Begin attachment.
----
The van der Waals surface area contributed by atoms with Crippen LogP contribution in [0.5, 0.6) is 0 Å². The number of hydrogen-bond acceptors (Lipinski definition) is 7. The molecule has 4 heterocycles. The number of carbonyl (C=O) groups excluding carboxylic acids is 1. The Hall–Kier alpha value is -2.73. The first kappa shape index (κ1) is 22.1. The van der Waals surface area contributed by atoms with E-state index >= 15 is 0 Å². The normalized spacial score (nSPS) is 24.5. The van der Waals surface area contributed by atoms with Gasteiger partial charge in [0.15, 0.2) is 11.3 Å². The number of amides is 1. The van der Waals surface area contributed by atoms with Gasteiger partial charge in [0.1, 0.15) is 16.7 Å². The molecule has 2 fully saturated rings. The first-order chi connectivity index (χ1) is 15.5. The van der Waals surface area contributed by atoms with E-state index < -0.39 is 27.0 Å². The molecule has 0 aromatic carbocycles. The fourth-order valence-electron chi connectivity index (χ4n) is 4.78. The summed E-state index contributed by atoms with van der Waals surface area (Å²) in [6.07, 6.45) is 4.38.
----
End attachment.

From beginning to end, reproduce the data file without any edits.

The van der Waals surface area contributed by atoms with Crippen LogP contribution in [0.5, 0.6) is 0 Å². The number of hydrogen-bond acceptors (Lipinski definition) is 7. The molecule has 4 heterocycles. The number of carbonyl (C=O) groups excluding carboxylic acids is 1. The Hall–Kier alpha value is -2.73. The first kappa shape index (κ1) is 22.1. The van der Waals surface area contributed by atoms with E-state index >= 15 is 0 Å². The normalized spacial score (nSPS) is 24.5. The van der Waals surface area contributed by atoms with Gasteiger partial charge in [0.15, 0.2) is 11.3 Å². The number of amides is 1. The van der Waals surface area contributed by atoms with Gasteiger partial charge in [0.1, 0.15) is 16.7 Å². The molecule has 2 fully saturated rings. The first-order chi connectivity index (χ1) is 15.5. The van der Waals surface area contributed by atoms with E-state index < -0.39 is 27.0 Å². The molecule has 0 aromatic carbocycles. The fourth-order valence-electron chi connectivity index (χ4n) is 4.78. The summed E-state index contributed by atoms with van der Waals surface area (Å²) in [6.07, 6.45) is 4.38.